By Jacob Sahms
Seven thousand years ago, humanoids with super powers called Eternals were sent to different planets by the Celestial Arishem to destroy the Deviants, creatures with immense power who have been hunting the apex predators of each planet. Assigned to Earth are ten Eternals: Ajak, Sersi, Ikaris, Kingo, Sprite, Phastos, Makkari, Druig, Gilgamesh, and Thena. Together, they fought to destroy the Deviants until they eradicate the beasts in the 1500s. Now in the present, they discover there are more Deviants, that the plan of the Celestials involves the destruction of Earth, and that their love for Earth has driven them to stand with the humans against this new plan.
This is a Marvel movie unlike any others; it references the Blip, the Avengers, and others, but takes place in a way that it’s fighting a different fight from the characters we know and ignoring all of the fights that we have seen in film before. At the center is Sersi (Gemma Chan) who can manipulate matter, and may be the most ethical of all of the Eternals, and her love for Ikaris (Richard Madden), a Superman-like character who loves Sersi back but has a different agenda.
The story is based on the Jack Kirby creation from the 1970s. The history has some original ideas in the film that audiences can now watch through Disney+, at the core the battle between the Eternals and Deviants. But the origin story that Sersi finds out from Arishem is a bit different from what the Eternals believe about themselves as the film starts. The Celestials are actually created beings akin to robots (a la Westworld), whose memories get rebooted periodically, but so are the Deviants, who evolved to the point that Arishem could not control them or keep them from rampaging. But both the Celestials and Deviants are part of the Arishem equation for controlling how Celestial descendants come to be.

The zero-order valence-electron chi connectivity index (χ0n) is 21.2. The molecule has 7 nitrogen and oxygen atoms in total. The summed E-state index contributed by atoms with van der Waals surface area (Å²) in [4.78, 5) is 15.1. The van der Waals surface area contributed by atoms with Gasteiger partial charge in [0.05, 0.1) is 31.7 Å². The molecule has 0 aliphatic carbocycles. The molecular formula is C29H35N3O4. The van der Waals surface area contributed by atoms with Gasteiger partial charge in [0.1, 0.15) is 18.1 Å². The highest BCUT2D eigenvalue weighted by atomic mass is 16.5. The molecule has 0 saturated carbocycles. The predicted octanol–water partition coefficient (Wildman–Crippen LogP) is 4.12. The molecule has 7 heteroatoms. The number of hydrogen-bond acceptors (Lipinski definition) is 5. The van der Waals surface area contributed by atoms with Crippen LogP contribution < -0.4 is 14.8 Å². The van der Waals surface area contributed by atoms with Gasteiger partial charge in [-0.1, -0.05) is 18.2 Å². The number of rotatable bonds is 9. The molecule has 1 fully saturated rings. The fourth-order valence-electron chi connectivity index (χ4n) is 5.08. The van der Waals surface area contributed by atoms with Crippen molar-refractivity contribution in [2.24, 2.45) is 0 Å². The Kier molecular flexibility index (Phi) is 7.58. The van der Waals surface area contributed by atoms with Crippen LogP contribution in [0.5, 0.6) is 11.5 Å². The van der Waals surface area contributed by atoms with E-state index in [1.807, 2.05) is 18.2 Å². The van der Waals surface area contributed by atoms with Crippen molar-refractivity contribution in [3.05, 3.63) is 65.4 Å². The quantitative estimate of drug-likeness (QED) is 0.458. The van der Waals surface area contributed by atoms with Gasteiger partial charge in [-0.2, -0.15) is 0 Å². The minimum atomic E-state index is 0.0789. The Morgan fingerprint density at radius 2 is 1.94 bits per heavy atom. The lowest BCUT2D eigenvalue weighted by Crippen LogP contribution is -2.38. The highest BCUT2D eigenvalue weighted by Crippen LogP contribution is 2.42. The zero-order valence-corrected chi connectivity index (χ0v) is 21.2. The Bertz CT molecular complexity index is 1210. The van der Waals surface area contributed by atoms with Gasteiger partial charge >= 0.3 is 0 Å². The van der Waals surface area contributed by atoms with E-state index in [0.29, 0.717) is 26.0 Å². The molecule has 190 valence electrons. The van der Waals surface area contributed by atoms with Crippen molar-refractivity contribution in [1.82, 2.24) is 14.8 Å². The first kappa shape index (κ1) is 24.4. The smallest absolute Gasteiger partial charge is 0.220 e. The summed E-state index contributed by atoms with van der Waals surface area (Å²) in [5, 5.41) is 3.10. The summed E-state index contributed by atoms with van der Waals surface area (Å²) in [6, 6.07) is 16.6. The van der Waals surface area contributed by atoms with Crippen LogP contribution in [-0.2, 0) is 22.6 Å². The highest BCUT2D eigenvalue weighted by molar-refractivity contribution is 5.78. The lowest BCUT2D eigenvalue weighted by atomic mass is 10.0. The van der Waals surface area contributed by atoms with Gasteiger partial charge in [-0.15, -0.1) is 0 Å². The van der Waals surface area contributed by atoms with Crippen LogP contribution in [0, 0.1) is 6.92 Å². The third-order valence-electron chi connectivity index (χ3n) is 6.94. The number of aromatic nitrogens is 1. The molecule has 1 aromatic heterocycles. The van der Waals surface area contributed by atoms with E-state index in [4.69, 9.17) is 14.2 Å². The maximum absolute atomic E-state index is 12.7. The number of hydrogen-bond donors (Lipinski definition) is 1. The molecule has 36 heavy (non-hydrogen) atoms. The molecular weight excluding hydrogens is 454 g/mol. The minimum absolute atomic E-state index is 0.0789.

The creation story is certainly sensationally different from the Biblical text, with several strong personalities fighting tug and pull over whether things can be done for the greater good or not. The end result is a discussion about whether or not human beings are worth being saved and defended — which from a Biblical perspective is that God loved humanity enough to send Jesus to die on the cross so that we could be forgiven of our sins. That’s certainly a different way to get to the point where we recognize we were created on purpose and with love… something the Eternals clearly wish was true but wasn’t.
Big picture, mind-blowing, and dramatic, Eternals is a different kind of Marvel movie, a thinking kind of one, that will stretch the audience – the mature one – into considering how different our understanding of Creation is from myths and legends that lack a Creator who loves us unconditionally.
Eternals is rated PG-13 (Fantasy Violence and Action|Brief Sexuality|Some Language).